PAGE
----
Former First Republic Employees Face DOJ Probe Over Stock Trades

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(Bloomberg) -- US prosecutors are reviewing stock trading by some of First Republic Bank’s employees during the lender’s recent collapse, according to people familiar with the matter.

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The Justice Department is looking at whether anyone working at the firm used inside information in transactions as it was crumbling in the second-biggest bank failure in American history, said the people, who asked not to be named discussing the confidential probe. The probe, which is in an early stage, is also scrutinizing the company’s financial disclosures.

Representatives for Justice Department and JPMorgan Chase & Co., which agreed to buy First Republic in a government-brokered deal, declined to comment. The Securities and Exchange Commission, which conducts civil inquiries, is also looking at whether any senior executives traded based on inside information.

The review by prosecutors, which could end without charges being filed, significantly adds to legal scrutiny surrounding the collapse of a bank that was once known for catering to wealthy clients. It couldn’t immediately be determined which people were the focus of the inquiries, and no one has been accused of wrongdoing.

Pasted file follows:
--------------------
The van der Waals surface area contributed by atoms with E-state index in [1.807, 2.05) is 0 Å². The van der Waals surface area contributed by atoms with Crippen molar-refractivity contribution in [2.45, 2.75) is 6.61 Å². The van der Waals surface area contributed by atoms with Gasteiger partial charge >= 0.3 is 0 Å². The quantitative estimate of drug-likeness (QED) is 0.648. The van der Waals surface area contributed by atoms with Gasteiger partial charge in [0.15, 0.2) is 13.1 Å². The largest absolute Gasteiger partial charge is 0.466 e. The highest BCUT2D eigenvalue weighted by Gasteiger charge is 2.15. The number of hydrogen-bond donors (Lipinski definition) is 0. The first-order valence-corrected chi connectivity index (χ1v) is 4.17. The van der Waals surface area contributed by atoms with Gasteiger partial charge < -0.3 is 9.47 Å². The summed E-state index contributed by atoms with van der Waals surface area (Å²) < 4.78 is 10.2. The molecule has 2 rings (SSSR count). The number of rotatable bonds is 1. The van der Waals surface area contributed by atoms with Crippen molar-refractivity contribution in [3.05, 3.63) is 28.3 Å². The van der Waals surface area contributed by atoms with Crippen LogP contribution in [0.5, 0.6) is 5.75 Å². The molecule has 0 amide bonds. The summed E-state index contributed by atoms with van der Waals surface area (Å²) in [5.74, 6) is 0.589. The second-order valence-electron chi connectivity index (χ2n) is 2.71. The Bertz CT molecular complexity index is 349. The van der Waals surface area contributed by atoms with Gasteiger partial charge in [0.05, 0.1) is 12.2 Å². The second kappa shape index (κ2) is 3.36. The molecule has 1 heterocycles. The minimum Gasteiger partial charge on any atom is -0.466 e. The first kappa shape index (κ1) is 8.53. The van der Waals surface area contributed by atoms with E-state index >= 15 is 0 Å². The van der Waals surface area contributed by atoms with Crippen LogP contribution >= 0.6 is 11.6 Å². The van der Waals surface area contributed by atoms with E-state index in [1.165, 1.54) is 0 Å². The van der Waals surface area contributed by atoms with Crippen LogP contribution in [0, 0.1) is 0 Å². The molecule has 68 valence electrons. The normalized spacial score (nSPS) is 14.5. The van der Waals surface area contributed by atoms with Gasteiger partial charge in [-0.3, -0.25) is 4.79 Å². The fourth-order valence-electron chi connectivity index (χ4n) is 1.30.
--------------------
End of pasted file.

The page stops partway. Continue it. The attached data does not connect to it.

Compared with the swift undoing of Silvergate Bank, Signature Bank and Silicon Valley Bank, First Republic’s demise was slow and tortured. For weeks, Wall Street analysts and traders speculated on whether the firm could withstand deposit outflows.

Ultimately, First Republic was seized by the Federal Deposit Insurance Corp. on May 1 after a flood of customer withdrawals and declining asset prices. The regulator struck an agreement for JPMorgan to take over the bank’s $173 billion of loans and $30 billion of securities, as well as $92 billion in deposits, after talks to rescue the lender dragged on for weeks.

Since then, the circumstances surrounding the bank’s failure — and its cost — have been politically contentious. Critics have railed against the billions of dollars it is expected to cost the US’s bedrock deposit insurance fund and blasted federal officials for picking JPMorgan, which is already the country’s biggest bank.

First Republic’s former employees aren’t the only bankers facing scrutiny in the wake of the collapse of four regional lenders.

The Justice Department’s fraud section has been examining the collapse of Silicon Valley Bank for misconduct by officers, including whether stock sales by executives violated trading rules. SVB collapsed and was taken over by the government in March in what at the time was the second-biggest failure in US history.

Separately, federal prosecutors were investigating Signature Bank’s work with crypto clients before regulators suddenly seized the lender earlier this year. Silvergate is being probed by the Justice Department over dealings with Sam Bankman-Fried’s defunct FTX exchange and Alameda Research. No one at those banks has been accused of wrongdoing as a result of those probes.

--With assistance from Hannah Levitt, Sabrina Willmer and Austin Weinstein.

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